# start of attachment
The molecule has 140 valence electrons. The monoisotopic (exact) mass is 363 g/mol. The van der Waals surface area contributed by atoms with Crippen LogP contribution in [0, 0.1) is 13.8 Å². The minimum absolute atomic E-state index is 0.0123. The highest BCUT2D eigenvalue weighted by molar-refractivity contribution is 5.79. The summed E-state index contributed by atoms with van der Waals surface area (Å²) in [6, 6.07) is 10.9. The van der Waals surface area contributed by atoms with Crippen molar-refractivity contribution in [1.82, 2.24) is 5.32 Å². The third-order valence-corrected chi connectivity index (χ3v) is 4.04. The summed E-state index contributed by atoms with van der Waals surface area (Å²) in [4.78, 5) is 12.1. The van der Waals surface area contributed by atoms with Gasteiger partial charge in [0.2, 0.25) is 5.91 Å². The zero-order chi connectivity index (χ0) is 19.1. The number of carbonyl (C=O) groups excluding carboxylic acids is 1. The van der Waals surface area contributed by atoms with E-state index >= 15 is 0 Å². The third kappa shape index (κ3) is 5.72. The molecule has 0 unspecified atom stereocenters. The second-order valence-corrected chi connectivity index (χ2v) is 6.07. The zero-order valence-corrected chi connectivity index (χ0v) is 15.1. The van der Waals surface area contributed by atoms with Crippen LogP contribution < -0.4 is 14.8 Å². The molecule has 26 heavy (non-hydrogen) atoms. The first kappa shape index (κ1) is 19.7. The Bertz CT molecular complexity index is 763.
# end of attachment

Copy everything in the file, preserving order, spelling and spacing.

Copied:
The molecule has 140 valence electrons. The monoisotopic (exact) mass is 363 g/mol. The van der Waals surface area contributed by atoms with Crippen LogP contribution in [0, 0.1) is 13.8 Å². The minimum absolute atomic E-state index is 0.0123. The highest BCUT2D eigenvalue weighted by molar-refractivity contribution is 5.79. The summed E-state index contributed by atoms with van der Waals surface area (Å²) in [6, 6.07) is 10.9. The van der Waals surface area contributed by atoms with Crippen molar-refractivity contribution in [1.82, 2.24) is 5.32 Å². The third-order valence-corrected chi connectivity index (χ3v) is 4.04. The summed E-state index contributed by atoms with van der Waals surface area (Å²) in [4.78, 5) is 12.1. The van der Waals surface area contributed by atoms with Gasteiger partial charge in [0.2, 0.25) is 5.91 Å². The zero-order chi connectivity index (χ0) is 19.1. The number of carbonyl (C=O) groups excluding carboxylic acids is 1. The van der Waals surface area contributed by atoms with E-state index >= 15 is 0 Å². The third kappa shape index (κ3) is 5.72. The molecule has 0 unspecified atom stereocenters. The second-order valence-corrected chi connectivity index (χ2v) is 6.07. The zero-order valence-corrected chi connectivity index (χ0v) is 15.1. The van der Waals surface area contributed by atoms with Crippen LogP contribution < -0.4 is 14.8 Å². The molecule has 26 heavy (non-hydrogen) atoms. The first kappa shape index (κ1) is 19.7. The Bertz CT molecular complexity index is 763.